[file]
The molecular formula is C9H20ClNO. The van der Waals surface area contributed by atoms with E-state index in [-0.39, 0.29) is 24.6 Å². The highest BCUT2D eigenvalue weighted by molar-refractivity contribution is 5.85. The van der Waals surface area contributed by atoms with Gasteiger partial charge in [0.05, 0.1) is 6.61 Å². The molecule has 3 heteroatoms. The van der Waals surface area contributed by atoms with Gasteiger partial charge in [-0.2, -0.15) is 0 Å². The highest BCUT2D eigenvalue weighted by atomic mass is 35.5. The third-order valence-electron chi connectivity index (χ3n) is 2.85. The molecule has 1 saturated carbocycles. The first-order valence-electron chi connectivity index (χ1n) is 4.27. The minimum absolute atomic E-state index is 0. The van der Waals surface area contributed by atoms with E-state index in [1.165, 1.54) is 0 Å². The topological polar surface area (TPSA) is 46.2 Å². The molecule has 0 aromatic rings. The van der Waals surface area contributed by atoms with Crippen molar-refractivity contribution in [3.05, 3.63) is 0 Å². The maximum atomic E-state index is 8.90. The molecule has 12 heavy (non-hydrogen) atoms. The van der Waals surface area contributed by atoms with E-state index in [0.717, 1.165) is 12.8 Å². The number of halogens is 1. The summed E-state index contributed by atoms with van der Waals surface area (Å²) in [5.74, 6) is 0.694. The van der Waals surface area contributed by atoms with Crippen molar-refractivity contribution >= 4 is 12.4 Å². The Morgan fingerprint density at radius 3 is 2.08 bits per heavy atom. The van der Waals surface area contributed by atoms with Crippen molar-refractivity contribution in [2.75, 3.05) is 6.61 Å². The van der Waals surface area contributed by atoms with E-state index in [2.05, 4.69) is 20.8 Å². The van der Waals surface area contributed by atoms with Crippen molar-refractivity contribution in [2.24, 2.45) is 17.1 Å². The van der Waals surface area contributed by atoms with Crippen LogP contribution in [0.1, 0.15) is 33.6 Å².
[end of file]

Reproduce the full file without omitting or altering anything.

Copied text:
The molecular formula is C9H20ClNO. The van der Waals surface area contributed by atoms with E-state index in [-0.39, 0.29) is 24.6 Å². The highest BCUT2D eigenvalue weighted by molar-refractivity contribution is 5.85. The van der Waals surface area contributed by atoms with Gasteiger partial charge in [0.05, 0.1) is 6.61 Å². The molecule has 3 heteroatoms. The van der Waals surface area contributed by atoms with Gasteiger partial charge in [-0.2, -0.15) is 0 Å². The highest BCUT2D eigenvalue weighted by atomic mass is 35.5. The third-order valence-electron chi connectivity index (χ3n) is 2.85. The molecule has 1 saturated carbocycles. The first-order valence-electron chi connectivity index (χ1n) is 4.27. The minimum absolute atomic E-state index is 0. The van der Waals surface area contributed by atoms with E-state index in [1.165, 1.54) is 0 Å². The topological polar surface area (TPSA) is 46.2 Å². The molecule has 0 aromatic rings. The van der Waals surface area contributed by atoms with Crippen molar-refractivity contribution in [3.05, 3.63) is 0 Å². The maximum atomic E-state index is 8.90. The molecule has 12 heavy (non-hydrogen) atoms. The van der Waals surface area contributed by atoms with E-state index in [0.717, 1.165) is 12.8 Å². The number of halogens is 1. The summed E-state index contributed by atoms with van der Waals surface area (Å²) in [5.74, 6) is 0.694. The van der Waals surface area contributed by atoms with Crippen molar-refractivity contribution >= 4 is 12.4 Å². The Morgan fingerprint density at radius 3 is 2.08 bits per heavy atom. The van der Waals surface area contributed by atoms with Crippen molar-refractivity contribution in [2.75, 3.05) is 6.61 Å². The van der Waals surface area contributed by atoms with E-state index in [2.05, 4.69) is 20.8 Å². The van der Waals surface area contributed by atoms with Crippen molar-refractivity contribution in [2.24, 2.45) is 17.1 Å². The van der Waals surface area contributed by atoms with Crippen LogP contribution in [0.1, 0.15) is 33.6 Å².